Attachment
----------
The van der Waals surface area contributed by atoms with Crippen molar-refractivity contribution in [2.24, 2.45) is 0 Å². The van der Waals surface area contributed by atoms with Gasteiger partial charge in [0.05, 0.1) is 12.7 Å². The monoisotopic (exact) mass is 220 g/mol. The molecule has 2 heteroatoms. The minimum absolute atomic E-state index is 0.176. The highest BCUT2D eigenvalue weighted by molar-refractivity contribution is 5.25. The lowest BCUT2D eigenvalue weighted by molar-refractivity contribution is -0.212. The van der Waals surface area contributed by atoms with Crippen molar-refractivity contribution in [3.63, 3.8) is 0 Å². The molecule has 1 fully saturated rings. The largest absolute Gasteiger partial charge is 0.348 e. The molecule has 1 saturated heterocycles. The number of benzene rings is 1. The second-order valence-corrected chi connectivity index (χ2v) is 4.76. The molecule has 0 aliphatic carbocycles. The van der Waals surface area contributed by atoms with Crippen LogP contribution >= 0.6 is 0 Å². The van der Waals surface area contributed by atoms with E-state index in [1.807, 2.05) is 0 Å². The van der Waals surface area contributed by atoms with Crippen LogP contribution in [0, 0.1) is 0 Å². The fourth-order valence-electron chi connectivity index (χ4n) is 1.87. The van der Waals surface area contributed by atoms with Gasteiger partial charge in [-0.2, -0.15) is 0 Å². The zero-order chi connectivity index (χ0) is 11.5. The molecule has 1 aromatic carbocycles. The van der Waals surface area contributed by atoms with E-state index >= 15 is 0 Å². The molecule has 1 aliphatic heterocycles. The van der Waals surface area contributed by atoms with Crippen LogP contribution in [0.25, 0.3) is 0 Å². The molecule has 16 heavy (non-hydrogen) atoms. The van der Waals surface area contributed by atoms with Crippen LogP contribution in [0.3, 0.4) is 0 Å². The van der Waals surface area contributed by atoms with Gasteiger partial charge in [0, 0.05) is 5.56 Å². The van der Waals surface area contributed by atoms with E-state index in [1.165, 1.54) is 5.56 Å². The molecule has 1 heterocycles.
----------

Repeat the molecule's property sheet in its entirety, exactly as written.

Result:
The van der Waals surface area contributed by atoms with Crippen molar-refractivity contribution in [2.24, 2.45) is 0 Å². The van der Waals surface area contributed by atoms with Gasteiger partial charge in [0.05, 0.1) is 12.7 Å². The monoisotopic (exact) mass is 220 g/mol. The molecule has 2 heteroatoms. The minimum absolute atomic E-state index is 0.176. The highest BCUT2D eigenvalue weighted by molar-refractivity contribution is 5.25. The lowest BCUT2D eigenvalue weighted by molar-refractivity contribution is -0.212. The van der Waals surface area contributed by atoms with Crippen molar-refractivity contribution in [3.63, 3.8) is 0 Å². The molecule has 1 fully saturated rings. The largest absolute Gasteiger partial charge is 0.348 e. The molecule has 1 saturated heterocycles. The number of benzene rings is 1. The second-order valence-corrected chi connectivity index (χ2v) is 4.76. The molecule has 0 aliphatic carbocycles. The van der Waals surface area contributed by atoms with Crippen LogP contribution >= 0.6 is 0 Å². The van der Waals surface area contributed by atoms with E-state index in [1.807, 2.05) is 0 Å². The van der Waals surface area contributed by atoms with Crippen LogP contribution in [0, 0.1) is 0 Å². The fourth-order valence-electron chi connectivity index (χ4n) is 1.87. The van der Waals surface area contributed by atoms with Gasteiger partial charge in [-0.2, -0.15) is 0 Å². The zero-order chi connectivity index (χ0) is 11.5. The molecule has 1 aromatic carbocycles. The van der Waals surface area contributed by atoms with E-state index >= 15 is 0 Å². The molecule has 1 aliphatic heterocycles. The van der Waals surface area contributed by atoms with Crippen LogP contribution in [0.25, 0.3) is 0 Å². The molecule has 16 heavy (non-hydrogen) atoms. The van der Waals surface area contributed by atoms with Crippen LogP contribution in [0.3, 0.4) is 0 Å². The van der Waals surface area contributed by atoms with Gasteiger partial charge in [0, 0.05) is 5.56 Å². The van der Waals surface area contributed by atoms with E-state index in [1.165, 1.54) is 5.56 Å². The molecule has 1 heterocycles.